First Titan Launches on Solid Rocket Motors: Titan-IIIC

Forty-five years ago today — June 18, 1965 — the first Titan-IIIC (“three C”) launched from Cape Canaveral on a test flight.

(A 1978 Titan-IIIC launch. USAF image from Wikimedia Commons.)

The IIIC was the first Titan variant to use strap-on solid rocket motors for additional lift capacity. The Air Force flew a large number of SRM-augmented Titans through the years. This Aerospace Corporation article has a little of the Titan vehicle history.

The SRMs were built up in segments, with each full-size segment being ten feet in diameter and ten feet tall. The Titan-IIIC and IIID models used two five-segment SRMs each; the later Titan-34D used a pair of five-and-a-half-segment SRMs, while the Titan-IVA used two seven-segment SRMs. The last Titan model, the Titan-IVB, used the SRMU — solid rocket motor upgrade — which consisted of fewer, but larger, motor segments.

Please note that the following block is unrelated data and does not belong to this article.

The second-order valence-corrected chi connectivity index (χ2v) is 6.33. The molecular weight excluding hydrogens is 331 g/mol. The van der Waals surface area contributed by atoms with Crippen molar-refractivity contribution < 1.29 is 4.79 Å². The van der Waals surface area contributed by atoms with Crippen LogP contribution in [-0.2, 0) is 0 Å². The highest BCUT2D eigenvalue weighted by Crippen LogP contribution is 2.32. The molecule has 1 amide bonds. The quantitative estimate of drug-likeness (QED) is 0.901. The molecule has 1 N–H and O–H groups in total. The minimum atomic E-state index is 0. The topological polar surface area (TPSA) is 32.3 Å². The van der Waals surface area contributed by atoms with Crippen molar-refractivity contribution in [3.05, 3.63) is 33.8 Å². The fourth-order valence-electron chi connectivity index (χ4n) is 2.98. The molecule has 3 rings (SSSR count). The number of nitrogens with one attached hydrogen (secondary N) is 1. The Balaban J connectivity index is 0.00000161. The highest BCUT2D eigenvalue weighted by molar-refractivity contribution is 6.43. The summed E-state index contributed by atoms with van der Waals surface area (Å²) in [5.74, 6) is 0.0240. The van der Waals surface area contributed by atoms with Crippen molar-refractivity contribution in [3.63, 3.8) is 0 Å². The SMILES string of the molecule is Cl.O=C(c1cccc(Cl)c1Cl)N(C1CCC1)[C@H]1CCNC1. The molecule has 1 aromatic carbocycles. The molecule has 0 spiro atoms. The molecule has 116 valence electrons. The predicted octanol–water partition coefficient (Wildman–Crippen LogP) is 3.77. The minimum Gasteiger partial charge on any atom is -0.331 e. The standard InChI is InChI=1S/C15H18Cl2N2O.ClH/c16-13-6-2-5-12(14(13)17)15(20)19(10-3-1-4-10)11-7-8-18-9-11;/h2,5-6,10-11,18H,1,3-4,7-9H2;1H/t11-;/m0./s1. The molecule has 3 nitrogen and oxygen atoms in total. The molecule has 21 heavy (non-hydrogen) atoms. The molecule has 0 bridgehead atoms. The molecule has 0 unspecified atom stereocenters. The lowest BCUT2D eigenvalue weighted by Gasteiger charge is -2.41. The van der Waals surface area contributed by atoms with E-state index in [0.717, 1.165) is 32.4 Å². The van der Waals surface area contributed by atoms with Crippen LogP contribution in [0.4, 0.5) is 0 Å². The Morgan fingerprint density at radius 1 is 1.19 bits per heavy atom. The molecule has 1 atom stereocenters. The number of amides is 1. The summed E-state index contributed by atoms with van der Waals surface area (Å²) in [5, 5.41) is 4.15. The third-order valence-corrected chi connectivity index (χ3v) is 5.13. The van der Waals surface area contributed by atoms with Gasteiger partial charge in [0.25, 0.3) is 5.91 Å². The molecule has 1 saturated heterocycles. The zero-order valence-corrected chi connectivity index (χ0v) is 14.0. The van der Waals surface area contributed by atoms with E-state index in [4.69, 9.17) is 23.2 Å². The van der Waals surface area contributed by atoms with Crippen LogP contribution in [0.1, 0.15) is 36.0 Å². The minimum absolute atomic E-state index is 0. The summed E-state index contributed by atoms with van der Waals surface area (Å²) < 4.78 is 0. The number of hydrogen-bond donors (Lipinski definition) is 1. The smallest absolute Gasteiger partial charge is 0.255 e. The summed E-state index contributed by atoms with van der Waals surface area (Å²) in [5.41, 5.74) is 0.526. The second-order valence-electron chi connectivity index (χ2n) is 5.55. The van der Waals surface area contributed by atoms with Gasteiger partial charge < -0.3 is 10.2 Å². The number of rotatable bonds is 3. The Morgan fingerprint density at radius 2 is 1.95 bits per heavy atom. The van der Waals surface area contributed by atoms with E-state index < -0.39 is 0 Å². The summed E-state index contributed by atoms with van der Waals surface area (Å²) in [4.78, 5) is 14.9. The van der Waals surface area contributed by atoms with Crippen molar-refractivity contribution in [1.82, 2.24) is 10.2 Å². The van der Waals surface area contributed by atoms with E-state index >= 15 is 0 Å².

And why do I care about the SRM and SRMU details? Because I had the privilege of working on parts of the Titan program — primarily dealing with the solid rockets — during my assignments at Edwards (Titan-34D and Titan-IVA test firings, Titan-34D launches) and Vandenberg (Titan-IVA and -IVB launch processing facilities).

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